To attain a desirable cholesterol profile, new guidelines from the American Heart Association say to “limit foods high in saturated fat and cholesterol; and substitute with unsaturated fat from vegetables, fish, legumes, and nuts.”
There's more good news about nuts. Eating a small portion of nuts several times a week actually benefits one's health.

Due to their high fat content, nuts traditionally have been viewed as an indulgent food. They're commonly used in confections, ice cream, snacks and baked goods, but also have found a place in entrees, salads and side dishes. With more research coming out supporting nuts' health benefits, formulators may consider using them in functional foods.

Studies support the idea that nuts should become a regular part of a healthy diet. They offer protein, fiber, vitamin E, folate, and many vitamins and minerals. They also derive a high percentage of their calories from fat, but it is polyunsaturated and monounsaturated fat.

The International Tree Nut Council sponsored a recent conference called "Making the Claim for Nuts" at the Georgetown University Center for Food and Nutrition Policy. Summaries of some of the presentations highlight the latest research on nut nutrition.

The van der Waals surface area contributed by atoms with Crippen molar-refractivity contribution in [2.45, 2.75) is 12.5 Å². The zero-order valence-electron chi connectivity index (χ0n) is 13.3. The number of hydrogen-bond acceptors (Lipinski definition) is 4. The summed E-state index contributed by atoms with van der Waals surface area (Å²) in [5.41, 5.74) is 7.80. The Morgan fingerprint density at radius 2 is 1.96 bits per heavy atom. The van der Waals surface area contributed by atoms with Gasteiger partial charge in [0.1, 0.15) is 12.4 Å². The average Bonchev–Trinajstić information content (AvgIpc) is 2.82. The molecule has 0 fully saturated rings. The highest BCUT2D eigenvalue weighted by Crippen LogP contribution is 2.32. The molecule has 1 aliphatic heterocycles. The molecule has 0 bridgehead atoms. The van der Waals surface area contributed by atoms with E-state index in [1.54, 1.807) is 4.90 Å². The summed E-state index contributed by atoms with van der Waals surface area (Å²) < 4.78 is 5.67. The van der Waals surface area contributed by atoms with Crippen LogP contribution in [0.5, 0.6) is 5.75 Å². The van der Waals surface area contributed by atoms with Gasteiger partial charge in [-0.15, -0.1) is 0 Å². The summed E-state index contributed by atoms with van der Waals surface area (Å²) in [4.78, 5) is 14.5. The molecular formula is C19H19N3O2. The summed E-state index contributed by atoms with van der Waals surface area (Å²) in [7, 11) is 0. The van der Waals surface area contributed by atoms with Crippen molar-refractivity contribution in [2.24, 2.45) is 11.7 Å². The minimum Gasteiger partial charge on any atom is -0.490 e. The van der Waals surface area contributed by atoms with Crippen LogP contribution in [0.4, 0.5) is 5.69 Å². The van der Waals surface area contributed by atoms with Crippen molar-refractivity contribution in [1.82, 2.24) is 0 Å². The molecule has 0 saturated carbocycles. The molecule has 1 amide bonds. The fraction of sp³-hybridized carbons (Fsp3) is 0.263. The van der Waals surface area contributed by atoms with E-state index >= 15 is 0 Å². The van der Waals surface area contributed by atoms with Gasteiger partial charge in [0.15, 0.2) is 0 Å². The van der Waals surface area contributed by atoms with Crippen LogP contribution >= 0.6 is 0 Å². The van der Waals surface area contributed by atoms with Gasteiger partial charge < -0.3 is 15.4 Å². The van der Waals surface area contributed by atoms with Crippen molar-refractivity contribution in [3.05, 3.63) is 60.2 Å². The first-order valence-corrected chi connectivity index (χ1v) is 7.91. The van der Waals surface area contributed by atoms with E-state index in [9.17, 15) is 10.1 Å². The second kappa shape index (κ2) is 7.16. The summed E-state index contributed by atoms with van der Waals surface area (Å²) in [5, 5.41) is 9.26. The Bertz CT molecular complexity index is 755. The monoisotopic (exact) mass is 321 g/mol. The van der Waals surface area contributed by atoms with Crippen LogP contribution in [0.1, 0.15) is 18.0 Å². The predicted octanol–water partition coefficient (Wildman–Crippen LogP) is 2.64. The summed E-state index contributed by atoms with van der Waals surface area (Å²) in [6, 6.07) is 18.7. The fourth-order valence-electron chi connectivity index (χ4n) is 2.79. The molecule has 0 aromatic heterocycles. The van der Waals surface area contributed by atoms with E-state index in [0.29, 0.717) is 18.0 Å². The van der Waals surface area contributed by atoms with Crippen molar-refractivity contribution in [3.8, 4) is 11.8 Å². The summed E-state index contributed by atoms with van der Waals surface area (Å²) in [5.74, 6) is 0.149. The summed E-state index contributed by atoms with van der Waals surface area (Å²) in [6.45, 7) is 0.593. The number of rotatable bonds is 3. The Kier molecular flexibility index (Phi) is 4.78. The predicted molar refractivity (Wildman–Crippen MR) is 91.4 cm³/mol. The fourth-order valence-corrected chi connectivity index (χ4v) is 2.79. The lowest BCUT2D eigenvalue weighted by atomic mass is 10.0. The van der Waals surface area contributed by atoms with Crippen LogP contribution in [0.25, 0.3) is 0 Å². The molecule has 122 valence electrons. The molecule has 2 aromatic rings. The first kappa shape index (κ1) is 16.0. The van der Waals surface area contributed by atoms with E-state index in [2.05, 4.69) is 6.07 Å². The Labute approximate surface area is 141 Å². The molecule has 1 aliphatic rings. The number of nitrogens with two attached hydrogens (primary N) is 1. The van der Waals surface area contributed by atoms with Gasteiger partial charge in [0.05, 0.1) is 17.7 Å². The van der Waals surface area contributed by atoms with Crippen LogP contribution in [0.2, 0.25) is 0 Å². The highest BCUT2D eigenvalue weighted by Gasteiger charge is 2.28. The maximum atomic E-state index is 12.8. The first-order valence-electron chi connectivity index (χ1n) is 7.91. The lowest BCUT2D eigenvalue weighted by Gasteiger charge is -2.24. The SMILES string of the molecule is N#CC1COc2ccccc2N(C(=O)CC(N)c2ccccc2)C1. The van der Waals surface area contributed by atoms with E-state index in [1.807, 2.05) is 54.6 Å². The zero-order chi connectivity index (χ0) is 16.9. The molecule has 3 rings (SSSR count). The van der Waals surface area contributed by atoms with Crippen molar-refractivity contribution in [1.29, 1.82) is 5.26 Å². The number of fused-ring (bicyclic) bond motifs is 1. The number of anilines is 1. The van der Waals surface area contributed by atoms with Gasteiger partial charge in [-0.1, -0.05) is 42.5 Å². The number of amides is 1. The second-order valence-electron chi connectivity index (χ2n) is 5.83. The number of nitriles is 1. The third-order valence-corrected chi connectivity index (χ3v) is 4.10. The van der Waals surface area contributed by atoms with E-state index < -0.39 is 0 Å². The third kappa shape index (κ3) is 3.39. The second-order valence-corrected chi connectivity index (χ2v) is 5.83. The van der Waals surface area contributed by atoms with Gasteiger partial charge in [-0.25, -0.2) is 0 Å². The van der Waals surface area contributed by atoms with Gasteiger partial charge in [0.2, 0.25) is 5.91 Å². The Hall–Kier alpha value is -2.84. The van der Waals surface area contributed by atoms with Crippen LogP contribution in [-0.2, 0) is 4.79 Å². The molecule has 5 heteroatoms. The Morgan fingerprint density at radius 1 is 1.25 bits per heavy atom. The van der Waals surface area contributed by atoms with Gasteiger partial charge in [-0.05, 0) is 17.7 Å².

Cardiovascular Health

Both epidemiological and clinical studies indicate that eating nuts benefits cardiovascular health. Gary Fraser, professor of epidemiology, Loma Linda University, has conducted several dietary studies of more than 34,000 Seventh Day Adventists living in California. The results of a six-year study showed that people who ate five or more servings of nuts per week experienced 50% fewer heart attacks than non-nut eaters did. Subjects consumed the nuts of their choice, which included tree nuts or peanuts. Thirty percent reported eating peanuts. Twelve-year findings with this population yielded similar results.

Dr. Joan Sabaté, M.D., Ph.D., professor of nutrition and chairman, Dept. of Nutrition, School of Public Health, Loma Linda University, found that people who ate moderate amounts of walnuts had lower blood cholesterol levels. In his first clinical study, he randomly placed 18 healthy young men on two mixed natural diets. The diets were identical, except that in one, 20% of the calories from fat were derived from walnuts. Those on the walnut diet had reductions of 12.4% in total cholesterol, 16.3% in low density lipoprotein (LDL) cholesterol and 4.9% in high density lipoprotein (HDL) cholesterol. They also exhibited a lowering in the ratio of LDL to HDL.